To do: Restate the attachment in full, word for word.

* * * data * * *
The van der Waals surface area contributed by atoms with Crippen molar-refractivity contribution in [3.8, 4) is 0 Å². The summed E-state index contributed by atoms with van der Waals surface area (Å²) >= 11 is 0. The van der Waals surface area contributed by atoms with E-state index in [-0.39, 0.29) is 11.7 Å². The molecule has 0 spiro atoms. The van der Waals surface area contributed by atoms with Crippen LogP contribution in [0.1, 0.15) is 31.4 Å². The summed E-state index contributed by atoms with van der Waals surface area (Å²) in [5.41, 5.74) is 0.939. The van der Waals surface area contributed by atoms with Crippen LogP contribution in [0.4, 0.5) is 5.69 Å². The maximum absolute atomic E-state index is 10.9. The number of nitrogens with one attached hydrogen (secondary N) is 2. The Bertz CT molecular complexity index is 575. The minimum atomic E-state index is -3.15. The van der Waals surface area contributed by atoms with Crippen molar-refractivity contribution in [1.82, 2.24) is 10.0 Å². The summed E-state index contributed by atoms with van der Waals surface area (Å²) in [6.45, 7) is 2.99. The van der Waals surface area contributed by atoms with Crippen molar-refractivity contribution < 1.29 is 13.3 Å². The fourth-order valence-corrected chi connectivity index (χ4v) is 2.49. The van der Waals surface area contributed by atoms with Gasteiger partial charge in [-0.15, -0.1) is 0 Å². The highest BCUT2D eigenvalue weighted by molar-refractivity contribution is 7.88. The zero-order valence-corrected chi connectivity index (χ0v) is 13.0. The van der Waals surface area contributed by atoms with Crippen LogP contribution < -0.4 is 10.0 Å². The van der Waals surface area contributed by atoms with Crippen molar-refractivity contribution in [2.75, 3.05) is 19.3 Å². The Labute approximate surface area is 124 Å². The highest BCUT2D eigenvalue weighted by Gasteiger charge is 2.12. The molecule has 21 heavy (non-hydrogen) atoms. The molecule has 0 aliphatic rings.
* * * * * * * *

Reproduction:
The van der Waals surface area contributed by atoms with Crippen molar-refractivity contribution in [3.8, 4) is 0 Å². The summed E-state index contributed by atoms with van der Waals surface area (Å²) >= 11 is 0. The van der Waals surface area contributed by atoms with E-state index in [-0.39, 0.29) is 11.7 Å². The molecule has 0 spiro atoms. The van der Waals surface area contributed by atoms with Crippen LogP contribution in [0.1, 0.15) is 31.4 Å². The summed E-state index contributed by atoms with van der Waals surface area (Å²) in [5.41, 5.74) is 0.939. The van der Waals surface area contributed by atoms with Crippen LogP contribution in [0.4, 0.5) is 5.69 Å². The maximum absolute atomic E-state index is 10.9. The number of nitrogens with one attached hydrogen (secondary N) is 2. The Bertz CT molecular complexity index is 575. The minimum atomic E-state index is -3.15. The van der Waals surface area contributed by atoms with Crippen molar-refractivity contribution in [1.82, 2.24) is 10.0 Å². The summed E-state index contributed by atoms with van der Waals surface area (Å²) in [6.45, 7) is 2.99. The van der Waals surface area contributed by atoms with Crippen molar-refractivity contribution < 1.29 is 13.3 Å². The fourth-order valence-corrected chi connectivity index (χ4v) is 2.49. The van der Waals surface area contributed by atoms with Gasteiger partial charge in [-0.15, -0.1) is 0 Å². The highest BCUT2D eigenvalue weighted by molar-refractivity contribution is 7.88. The zero-order valence-corrected chi connectivity index (χ0v) is 13.0. The van der Waals surface area contributed by atoms with Crippen LogP contribution < -0.4 is 10.0 Å². The van der Waals surface area contributed by atoms with Crippen molar-refractivity contribution in [2.75, 3.05) is 19.3 Å². The Labute approximate surface area is 124 Å². The highest BCUT2D eigenvalue weighted by Gasteiger charge is 2.12. The molecule has 21 heavy (non-hydrogen) atoms. The molecule has 0 aliphatic rings.